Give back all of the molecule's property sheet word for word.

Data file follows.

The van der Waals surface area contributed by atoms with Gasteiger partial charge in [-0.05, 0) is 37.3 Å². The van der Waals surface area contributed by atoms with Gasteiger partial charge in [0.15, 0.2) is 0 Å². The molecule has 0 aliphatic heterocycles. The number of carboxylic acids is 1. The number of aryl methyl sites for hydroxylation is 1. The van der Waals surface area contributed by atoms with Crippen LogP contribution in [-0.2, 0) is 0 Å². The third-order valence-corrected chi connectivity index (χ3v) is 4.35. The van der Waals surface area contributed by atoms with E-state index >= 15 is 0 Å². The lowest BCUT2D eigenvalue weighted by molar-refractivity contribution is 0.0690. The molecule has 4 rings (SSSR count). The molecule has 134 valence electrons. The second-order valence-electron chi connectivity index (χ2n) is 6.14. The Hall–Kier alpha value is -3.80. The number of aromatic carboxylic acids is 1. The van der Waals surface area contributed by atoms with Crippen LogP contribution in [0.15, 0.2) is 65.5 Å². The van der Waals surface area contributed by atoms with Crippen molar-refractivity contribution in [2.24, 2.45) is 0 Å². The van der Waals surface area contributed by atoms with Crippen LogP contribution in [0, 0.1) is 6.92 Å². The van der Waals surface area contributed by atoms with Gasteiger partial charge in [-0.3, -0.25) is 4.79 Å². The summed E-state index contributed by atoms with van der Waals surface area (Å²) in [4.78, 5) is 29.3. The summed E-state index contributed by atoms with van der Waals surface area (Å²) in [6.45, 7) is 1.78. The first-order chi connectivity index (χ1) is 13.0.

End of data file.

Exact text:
The van der Waals surface area contributed by atoms with Gasteiger partial charge in [-0.05, 0) is 37.3 Å². The van der Waals surface area contributed by atoms with Gasteiger partial charge in [0.15, 0.2) is 0 Å². The molecule has 0 aliphatic heterocycles. The number of carboxylic acids is 1. The number of aryl methyl sites for hydroxylation is 1. The van der Waals surface area contributed by atoms with Crippen LogP contribution in [-0.2, 0) is 0 Å². The third-order valence-corrected chi connectivity index (χ3v) is 4.35. The van der Waals surface area contributed by atoms with E-state index >= 15 is 0 Å². The lowest BCUT2D eigenvalue weighted by molar-refractivity contribution is 0.0690. The molecule has 4 rings (SSSR count). The molecule has 134 valence electrons. The second-order valence-electron chi connectivity index (χ2n) is 6.14. The Hall–Kier alpha value is -3.80. The number of aromatic carboxylic acids is 1. The van der Waals surface area contributed by atoms with Crippen LogP contribution in [0.15, 0.2) is 65.5 Å². The van der Waals surface area contributed by atoms with Crippen molar-refractivity contribution in [2.24, 2.45) is 0 Å². The van der Waals surface area contributed by atoms with Crippen LogP contribution in [0, 0.1) is 6.92 Å². The van der Waals surface area contributed by atoms with Gasteiger partial charge in [-0.3, -0.25) is 4.79 Å². The summed E-state index contributed by atoms with van der Waals surface area (Å²) in [4.78, 5) is 29.3. The summed E-state index contributed by atoms with van der Waals surface area (Å²) in [6.45, 7) is 1.78. The first-order chi connectivity index (χ1) is 13.0.